From where I sit, I could not be more proud and excited about where we are.  And after 13 years, it’s safe to say our journey is just beginning.  There are three things that I ask you to think about often during the coming year:  1) Be interested, not interesting; 2) Think Big, but act in small, focused and effective ways; and 3) be creative by being curious.

Thank you all very much for all you do . . . from my family to yours, have a healthy, prosperous new year!

And to paraphrase Steve Jobs once more:  “In 2015, let’s put a ding in the universe.”

Sincerely,

Jim

Although plenty of studies support the claim, most good marketers just know intuitively that Earned media and WOM (word of mouth) are more impactful marketing vehicles at the individual level than paid advertising…  You are significantly more likely to try something because your friend recommended it than because you saw an advertisement.  The challenge with Earned media is that it’s hard…  You have to rely on someone else (journalists, bloggers, etc.) to buy into your message and convey it effectively.  That makes it difficult and unpredictable.  It also rarely scales like Paid advertising.  Occasionally the story is so compelling that it can scale, with hoards of influential media writing about it.  That’s rare, though.

WOM suffers from the same issue of predictability, but is infinitely more scalable.  While there are a limited number of influencers you can Earn media from, anybody can become a vessel for word of mouth.  Importantly, both Earned media and WOM also suffer from a problem with Measurement.  Whether Paid advertising is actually all that measurable is a debate for another day.  Earned media and WOM are clearly “less” measurable than Paid media.
Enter Shared media.  Shared media is a slight but important pivot on social media, and refers to any marketing channel in which brands participate on an equal footing with their external audiences.  It’s important to differentiate Shared from social media because most leading social media sites have elements of all PESO media formats (Paid, Earned, Shared, Owned).  Whether it’s Facebook, Twitter, YouTube, or the top blogs, you can buy ads, build proprietary apps, pitch top influencers, and also engage on an equal footing with your audiences.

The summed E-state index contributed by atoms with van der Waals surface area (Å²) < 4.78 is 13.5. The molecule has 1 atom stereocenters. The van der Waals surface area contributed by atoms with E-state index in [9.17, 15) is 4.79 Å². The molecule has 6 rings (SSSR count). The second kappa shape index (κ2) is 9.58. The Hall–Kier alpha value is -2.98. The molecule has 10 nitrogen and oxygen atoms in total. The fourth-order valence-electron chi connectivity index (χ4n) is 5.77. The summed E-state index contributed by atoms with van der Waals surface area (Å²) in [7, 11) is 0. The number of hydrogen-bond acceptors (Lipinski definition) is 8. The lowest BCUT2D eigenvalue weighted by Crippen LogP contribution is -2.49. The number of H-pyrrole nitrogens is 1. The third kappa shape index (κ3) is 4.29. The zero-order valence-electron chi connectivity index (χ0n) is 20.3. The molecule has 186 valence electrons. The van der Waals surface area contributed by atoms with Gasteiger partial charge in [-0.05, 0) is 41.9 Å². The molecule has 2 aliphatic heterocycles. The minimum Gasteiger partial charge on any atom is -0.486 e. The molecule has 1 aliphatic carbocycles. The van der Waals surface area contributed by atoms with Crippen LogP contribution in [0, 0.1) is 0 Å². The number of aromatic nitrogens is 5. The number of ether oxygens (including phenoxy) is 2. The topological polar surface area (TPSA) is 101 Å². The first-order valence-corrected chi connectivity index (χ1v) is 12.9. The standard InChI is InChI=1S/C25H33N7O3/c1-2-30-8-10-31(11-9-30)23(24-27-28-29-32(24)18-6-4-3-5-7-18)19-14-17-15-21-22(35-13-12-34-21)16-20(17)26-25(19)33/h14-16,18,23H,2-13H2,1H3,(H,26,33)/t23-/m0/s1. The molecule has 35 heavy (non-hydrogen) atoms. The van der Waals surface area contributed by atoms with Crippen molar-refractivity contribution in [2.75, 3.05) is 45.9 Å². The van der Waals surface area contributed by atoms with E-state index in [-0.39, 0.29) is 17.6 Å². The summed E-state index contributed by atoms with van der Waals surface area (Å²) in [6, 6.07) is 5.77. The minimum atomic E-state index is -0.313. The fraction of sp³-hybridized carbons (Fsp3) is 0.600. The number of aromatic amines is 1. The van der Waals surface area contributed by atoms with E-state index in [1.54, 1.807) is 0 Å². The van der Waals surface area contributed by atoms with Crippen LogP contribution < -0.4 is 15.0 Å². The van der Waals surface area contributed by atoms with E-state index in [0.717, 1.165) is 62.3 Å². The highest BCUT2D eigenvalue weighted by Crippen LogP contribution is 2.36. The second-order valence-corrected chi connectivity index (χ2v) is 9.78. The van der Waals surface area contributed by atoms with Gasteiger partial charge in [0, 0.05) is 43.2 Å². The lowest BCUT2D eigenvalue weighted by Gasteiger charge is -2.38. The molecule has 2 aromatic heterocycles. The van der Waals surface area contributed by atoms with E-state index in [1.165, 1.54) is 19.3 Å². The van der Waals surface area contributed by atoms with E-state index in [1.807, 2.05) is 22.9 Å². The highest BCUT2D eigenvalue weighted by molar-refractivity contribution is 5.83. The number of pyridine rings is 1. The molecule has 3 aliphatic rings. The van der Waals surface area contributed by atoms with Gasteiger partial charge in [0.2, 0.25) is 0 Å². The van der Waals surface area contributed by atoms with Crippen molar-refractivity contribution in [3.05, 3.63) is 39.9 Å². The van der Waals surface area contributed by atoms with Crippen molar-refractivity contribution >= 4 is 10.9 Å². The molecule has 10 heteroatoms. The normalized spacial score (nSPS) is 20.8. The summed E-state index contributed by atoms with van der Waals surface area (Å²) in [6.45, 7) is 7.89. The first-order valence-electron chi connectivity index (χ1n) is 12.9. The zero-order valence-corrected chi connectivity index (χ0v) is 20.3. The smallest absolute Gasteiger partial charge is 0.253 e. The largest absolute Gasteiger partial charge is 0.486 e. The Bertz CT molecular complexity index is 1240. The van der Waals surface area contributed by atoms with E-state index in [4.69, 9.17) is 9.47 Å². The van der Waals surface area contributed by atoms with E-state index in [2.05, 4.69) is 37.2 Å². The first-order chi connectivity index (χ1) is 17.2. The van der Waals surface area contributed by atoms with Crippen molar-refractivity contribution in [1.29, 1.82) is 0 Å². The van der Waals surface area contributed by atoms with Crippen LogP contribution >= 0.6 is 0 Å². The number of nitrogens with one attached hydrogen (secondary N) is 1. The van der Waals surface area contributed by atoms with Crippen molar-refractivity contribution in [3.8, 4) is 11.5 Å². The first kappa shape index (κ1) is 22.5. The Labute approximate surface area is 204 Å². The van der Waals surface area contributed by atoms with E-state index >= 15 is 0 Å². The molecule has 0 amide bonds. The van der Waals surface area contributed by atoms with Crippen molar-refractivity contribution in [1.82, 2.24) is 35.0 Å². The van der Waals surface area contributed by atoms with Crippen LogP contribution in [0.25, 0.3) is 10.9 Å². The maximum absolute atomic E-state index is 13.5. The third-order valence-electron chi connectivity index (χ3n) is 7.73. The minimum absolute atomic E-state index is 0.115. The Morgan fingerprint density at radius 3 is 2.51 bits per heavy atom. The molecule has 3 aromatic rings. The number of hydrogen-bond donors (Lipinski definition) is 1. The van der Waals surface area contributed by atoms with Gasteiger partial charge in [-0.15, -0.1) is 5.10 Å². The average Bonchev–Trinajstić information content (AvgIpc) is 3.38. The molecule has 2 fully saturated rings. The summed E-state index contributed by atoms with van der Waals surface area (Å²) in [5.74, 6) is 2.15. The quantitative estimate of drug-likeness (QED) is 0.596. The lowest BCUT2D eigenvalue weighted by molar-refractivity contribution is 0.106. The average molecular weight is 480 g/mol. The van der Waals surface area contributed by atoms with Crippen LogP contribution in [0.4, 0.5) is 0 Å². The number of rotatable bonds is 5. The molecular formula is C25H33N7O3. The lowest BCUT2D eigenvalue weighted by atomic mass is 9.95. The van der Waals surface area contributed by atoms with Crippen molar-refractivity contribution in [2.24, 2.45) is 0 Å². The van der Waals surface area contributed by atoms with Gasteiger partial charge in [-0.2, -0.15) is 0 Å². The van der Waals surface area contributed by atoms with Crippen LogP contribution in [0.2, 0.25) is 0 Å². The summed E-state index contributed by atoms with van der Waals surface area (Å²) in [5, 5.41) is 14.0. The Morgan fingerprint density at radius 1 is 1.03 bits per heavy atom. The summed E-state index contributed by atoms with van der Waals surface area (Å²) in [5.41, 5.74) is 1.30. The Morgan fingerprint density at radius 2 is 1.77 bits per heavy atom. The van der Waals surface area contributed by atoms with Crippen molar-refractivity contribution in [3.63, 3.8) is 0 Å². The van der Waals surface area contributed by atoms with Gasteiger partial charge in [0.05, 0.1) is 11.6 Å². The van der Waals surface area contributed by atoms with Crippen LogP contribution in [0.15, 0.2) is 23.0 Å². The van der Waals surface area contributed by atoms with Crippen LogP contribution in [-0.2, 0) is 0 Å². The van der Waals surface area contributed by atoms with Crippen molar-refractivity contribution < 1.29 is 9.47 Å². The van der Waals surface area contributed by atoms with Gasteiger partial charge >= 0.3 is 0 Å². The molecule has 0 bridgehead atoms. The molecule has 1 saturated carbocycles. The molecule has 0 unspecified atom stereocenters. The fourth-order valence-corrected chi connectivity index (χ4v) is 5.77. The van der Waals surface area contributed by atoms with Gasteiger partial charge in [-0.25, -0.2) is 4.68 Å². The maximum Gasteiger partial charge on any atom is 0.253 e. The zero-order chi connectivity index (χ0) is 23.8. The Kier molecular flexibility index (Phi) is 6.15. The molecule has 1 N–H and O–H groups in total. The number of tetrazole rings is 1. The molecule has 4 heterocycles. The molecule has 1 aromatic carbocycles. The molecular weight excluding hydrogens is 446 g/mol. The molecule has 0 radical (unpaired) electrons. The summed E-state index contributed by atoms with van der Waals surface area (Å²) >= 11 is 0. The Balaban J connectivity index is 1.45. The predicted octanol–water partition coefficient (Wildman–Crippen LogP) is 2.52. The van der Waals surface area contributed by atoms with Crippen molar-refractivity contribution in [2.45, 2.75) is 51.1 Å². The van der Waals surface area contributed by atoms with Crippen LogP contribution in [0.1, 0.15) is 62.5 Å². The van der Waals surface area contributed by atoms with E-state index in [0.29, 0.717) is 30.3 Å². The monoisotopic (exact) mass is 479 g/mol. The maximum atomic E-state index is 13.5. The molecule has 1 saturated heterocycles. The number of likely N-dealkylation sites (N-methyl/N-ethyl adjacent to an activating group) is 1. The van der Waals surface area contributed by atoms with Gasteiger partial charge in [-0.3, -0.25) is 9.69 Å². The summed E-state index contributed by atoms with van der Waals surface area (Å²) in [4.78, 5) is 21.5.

Why is Shared media so important?  Because it finally brings three critical (and missing) components to the Earned / WOM conversation:

  • Scale.  You can have conversations with millions of people in a cost effective way.
  • Predictability.  You can build an audience over time and continually engage with them.
  • Measurability.  The data here is real – not estimated based on circulations or panels.

Many marketers are beginning to understand the value of Shared media for these reasons, however, very few have effectively combined all PESO approaches to leverage the benefits of each.  Below is a chart that outlines the various PESO media formats and their associated benefits.
PESO Media

 

– Paul Dyer

 

If one thing needs to happen in 2014, it’s that brands must get content right. Content is the lifeline into the digital ecosystem. It’s how we reach consumers, break through the clutter and change their behavior. It’s pretty obvious, I know.

What’s not so obvious though is that we need to elevate the conversation beyond just the content marketing insanity.

Content marketing by nature, is tactical. It can easily be done in a silo. If you work for a large brand, there is absolutely nothing stopping you from creating, aggregating, and curating content and then posting it up in social media channels without having a strategy.

You can hire consultants, agencies, and even third-party journalists and bloggers using platforms like Contently, Skyword or eByline to create content and campaigns on your behalf. And, it’s fairly easy to use valuable platforms like Newscred to help augment your content marketing initiatives.

And guess what? You can do all of this without actually talking to anyone else in your company.

Don’t get me wrong. These platforms are all valuable and very much needed as a part of your content initiatives. But without a vision or a holistic strategy, the content itself might not be as epic as planned or change any specific consumer behavior.